Anyone that has been our house for dinner more than once will undoubtedly have been served this for dessert. The reason being that by the time dessert comes around I’ve usually had too much wine and find it hard to focus on anything complicated.
I usually try to keep desserts simple and mostly prepped in advance, such as melt-in-the-middle Babycakes or Pavlova. Once I stupidly thought Lemon & Lime Soufflés would be a good idea… I had to watch what I drank all evening and vowed never to go down that avenue again!
I usually poach the pears even before I start prepping the main course and therefore apart from a scoop of ice-cream, which even I can manage at that stage of night, this is a is simple, no hassle and totally dinner party friendly dessert!
Aromatic Poached Pears
1 liter Water
1 Vanilla Pod, halved lengthwise
1 Cinnamon Stick
6 Pears, Preferably with stalks still attached (with leaves too is even better)
Serves 6 People
Prepare the poaching liquid:
Put the water and sugar into a saucepan that is big enough to hold your pears. Pare the zest of the orange and lemon in long strips and then squeeze the juice from the lemon. Put the zests, lemon juice, vanilla pod, cinnamon stick and cloves into the saucepan. Put the saucepan on a low heat and gradually dissolve the sugar. Stir occasionally to help the process.
Prepare the pears:
Conference or Peckham pears are the best varieties for this recipe due to their ability to hold their shape. However I generally never find these in the supermarket and just go for the sturdiest looking pears available, or those that still have their stalks and sometimes even their leaves still attached, for prettiness sake!!!
Using a swivel peeler, or a small sharp paring knife, remove the core from the pears by tunneling gradually up the middle of the pear. Be careful not to go too far! Cut a slither off the bottom of the pear to allow the pear to “stand” on its own. Then gently peel the pears, starting from the stalk end, and peeling downwards carefully following the shape and form of the pear. Add the pears to the poaching liquid once the sugar has dissolved.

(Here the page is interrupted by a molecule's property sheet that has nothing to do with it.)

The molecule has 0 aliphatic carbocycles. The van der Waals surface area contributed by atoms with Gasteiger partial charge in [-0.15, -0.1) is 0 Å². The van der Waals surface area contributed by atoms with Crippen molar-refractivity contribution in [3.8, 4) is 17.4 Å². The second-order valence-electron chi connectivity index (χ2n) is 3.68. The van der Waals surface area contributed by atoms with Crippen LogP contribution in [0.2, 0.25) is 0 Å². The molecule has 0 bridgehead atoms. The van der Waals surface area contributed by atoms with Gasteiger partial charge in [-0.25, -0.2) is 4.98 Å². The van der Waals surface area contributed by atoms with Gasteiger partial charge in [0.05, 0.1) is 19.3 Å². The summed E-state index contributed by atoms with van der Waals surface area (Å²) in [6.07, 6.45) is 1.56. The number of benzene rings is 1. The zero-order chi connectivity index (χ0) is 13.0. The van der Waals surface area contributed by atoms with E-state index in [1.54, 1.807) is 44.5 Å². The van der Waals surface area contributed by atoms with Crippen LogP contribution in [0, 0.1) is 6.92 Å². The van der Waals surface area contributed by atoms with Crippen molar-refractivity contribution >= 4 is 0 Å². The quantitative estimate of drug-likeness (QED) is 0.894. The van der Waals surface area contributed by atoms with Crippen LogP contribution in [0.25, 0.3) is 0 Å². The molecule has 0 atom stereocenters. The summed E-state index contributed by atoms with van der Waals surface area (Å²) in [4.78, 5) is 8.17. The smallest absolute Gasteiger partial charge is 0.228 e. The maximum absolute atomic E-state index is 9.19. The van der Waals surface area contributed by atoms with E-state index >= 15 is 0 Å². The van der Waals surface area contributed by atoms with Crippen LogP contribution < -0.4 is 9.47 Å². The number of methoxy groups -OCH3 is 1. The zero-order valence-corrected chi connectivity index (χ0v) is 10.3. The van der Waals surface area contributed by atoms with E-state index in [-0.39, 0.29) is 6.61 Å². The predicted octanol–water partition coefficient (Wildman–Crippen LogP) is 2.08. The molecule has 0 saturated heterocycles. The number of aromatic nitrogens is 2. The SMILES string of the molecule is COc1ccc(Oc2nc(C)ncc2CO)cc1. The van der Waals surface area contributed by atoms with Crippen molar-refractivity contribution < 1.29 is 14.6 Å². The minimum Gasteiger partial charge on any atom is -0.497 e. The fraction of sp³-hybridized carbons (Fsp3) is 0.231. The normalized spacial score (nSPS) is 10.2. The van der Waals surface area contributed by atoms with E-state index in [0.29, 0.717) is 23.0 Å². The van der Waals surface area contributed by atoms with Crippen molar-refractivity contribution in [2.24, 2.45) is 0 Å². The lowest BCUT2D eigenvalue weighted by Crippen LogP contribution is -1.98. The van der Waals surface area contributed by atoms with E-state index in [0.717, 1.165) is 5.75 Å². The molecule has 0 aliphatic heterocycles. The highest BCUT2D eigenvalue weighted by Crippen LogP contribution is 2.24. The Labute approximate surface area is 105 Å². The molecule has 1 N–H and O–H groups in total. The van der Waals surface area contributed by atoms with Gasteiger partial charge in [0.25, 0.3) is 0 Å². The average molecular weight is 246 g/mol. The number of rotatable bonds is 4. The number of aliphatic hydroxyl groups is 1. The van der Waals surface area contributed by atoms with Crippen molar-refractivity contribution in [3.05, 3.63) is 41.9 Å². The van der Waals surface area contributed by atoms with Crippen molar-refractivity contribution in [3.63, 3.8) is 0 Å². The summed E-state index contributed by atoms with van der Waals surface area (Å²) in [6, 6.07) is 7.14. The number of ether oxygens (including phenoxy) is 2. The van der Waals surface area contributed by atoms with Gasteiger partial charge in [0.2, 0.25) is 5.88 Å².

Cooking the pears:
The pears cook best when poached standing upright… but they have a tendency to fall over. Don’t worry, just rotate them gently during the cooking process to make sure they are evenly poached. I also cut out a circle of parchment paper, using the saucepan lid as a guide, and place this over the pears whilst they are poaching to allow them to stay submerged.
Depending on the pear variety/ripeness, etc., the pears can take from 20 minutes to an hour. I generally start the poaching process before starting the main course prep, just to make sure they are cooked in time for dessert. Once poached they don’t discolour.
To test if the pear is cooked, remove one from the cooking liquid and insert a cutlery knife a little bit into the bottom of the pear where you have removed the core. The knife should only meet minimal resistance.
Once they are ready, gently remove them and place them in the serving bowls and leave to cool.
[N.B. Don’t use the stalk to remove them in case the stalk detaches from the pear.]
Once the pears are removed, increase the heat to high and bring the liquid to a boil. Reduce until it becomes thicker and more syrup-like. Taste regularly and once it hits the intensity of sweetness and flavor you like, remove from the heat and leave to cool.
Remove the cinnamon stick, cloves and vanilla bean from the syrup and discard. Take the lemon and orange peel out and put to one side for serving. Pour or spoon some of the poaching liquid over the pears, add a slither or two of the peel (for decoration) and add a scoop of vanilla ice-cream.